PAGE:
Jake Gyllenhaal makes very strange career choices, and I absolutely respect that. In this one he plays a creep like you wouldn’t believe. Nightcrawler is a none-more-black satire that starts slow but builds into insanity, and 100% solid Anomalous Cinema.
I am not a snob about remakes. I just approach them with a ton of caution (I refused to see Suspiria based on reviews). Sometimes remakes are amazing, like The Thing or The Hills Have Eyes. This one is a damn good “reimagining” of the original 1974 film. I love that movie, but this Pelham is enough of it’s own story to complement the original. When director Tony Scott (RIP) was good, he was better than most big-budget directors, and this is among his better films. Give this a shot when you’re in the mood for a fast-paced action thriller.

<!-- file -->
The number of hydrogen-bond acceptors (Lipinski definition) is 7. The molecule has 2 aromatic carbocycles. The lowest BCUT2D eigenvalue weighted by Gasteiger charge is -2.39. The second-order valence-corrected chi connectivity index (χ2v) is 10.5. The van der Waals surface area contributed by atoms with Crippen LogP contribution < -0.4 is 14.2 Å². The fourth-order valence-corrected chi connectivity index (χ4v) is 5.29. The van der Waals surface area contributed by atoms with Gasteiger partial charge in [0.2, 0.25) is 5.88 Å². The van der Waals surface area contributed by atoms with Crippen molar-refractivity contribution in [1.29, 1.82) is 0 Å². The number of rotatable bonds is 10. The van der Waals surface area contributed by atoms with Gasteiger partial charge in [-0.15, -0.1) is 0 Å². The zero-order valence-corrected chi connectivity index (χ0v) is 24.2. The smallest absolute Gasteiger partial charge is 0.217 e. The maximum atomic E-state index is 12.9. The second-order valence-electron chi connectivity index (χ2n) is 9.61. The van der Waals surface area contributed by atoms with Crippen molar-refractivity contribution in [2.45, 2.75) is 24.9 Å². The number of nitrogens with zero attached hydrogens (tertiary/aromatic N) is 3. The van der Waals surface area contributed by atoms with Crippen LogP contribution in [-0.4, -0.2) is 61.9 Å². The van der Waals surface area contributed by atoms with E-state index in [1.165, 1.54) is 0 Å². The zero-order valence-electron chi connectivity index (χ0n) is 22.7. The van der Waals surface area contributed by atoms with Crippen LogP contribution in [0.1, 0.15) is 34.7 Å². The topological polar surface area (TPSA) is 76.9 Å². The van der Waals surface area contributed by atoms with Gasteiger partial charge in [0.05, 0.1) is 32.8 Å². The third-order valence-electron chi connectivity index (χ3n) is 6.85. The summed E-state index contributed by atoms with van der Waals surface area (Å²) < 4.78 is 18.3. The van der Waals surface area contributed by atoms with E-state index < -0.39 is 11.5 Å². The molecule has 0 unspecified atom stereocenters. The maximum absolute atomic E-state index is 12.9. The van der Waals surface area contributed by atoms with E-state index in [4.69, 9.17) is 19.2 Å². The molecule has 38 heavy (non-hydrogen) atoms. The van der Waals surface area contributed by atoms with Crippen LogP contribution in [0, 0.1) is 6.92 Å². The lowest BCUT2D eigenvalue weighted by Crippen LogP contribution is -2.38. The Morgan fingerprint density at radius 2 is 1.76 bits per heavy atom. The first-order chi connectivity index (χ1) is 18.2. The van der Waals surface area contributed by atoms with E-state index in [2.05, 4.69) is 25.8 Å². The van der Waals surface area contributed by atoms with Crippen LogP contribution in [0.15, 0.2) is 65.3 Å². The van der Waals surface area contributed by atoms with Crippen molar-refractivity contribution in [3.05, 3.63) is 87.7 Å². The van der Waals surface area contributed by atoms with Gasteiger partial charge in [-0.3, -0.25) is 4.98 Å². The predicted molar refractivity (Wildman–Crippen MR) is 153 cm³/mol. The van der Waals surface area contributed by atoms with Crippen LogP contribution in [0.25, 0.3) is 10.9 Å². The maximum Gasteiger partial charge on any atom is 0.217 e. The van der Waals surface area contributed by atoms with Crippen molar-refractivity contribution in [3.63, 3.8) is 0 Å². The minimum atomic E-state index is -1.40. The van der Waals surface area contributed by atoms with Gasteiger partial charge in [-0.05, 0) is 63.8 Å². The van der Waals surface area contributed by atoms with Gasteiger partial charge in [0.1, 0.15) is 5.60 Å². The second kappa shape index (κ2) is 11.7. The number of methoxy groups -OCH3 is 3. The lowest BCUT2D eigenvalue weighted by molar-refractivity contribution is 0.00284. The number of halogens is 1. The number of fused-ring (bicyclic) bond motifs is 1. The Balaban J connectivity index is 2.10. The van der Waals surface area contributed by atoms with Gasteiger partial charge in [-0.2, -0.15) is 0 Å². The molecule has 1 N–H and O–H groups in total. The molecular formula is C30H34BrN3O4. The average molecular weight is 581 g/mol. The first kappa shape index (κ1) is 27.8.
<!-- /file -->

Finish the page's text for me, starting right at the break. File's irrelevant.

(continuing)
Well, if this isn’t Anomalous Cinema, I don’t know what is. Here is one of the more art film-influenced giallos. Godard’s Weekend came out a year before, and there’s a definite influence. It is also one of the more bizarre entries in the subgenre. Bizarre in the sense it’s surrealistic, and a lot of the set decoration looks like strange contemporary art. Death Laid an Egg is also not as violent or graphic as later gialli, but don’t let that stop you from seeing this one. The cinematography is spot-on, the lead performances are great (I always love to see Jean-Louis Trintignant), and the weird plot will keep your eyes glued to the screen.
The version streaming on Prime looks good, but seems a tiny bit cropped, and is not 1080p. It is also a shorter version than is available on the most recent disc release (I believe the one on Prime is the approx 90 min. “Giallo Version” that Cult Epics released). That’s ok, it’s still definitely worth checking out this streaming version. If you really enjoy the film, you may want to invest in the 2018 UK import from Nucleus. You can read a very detailed review and breakdown of the various disc versions on Nathaniel Thompson’s excellent Mondo Digital website. His book series DVD Delirium was a big influence on my taste in movies.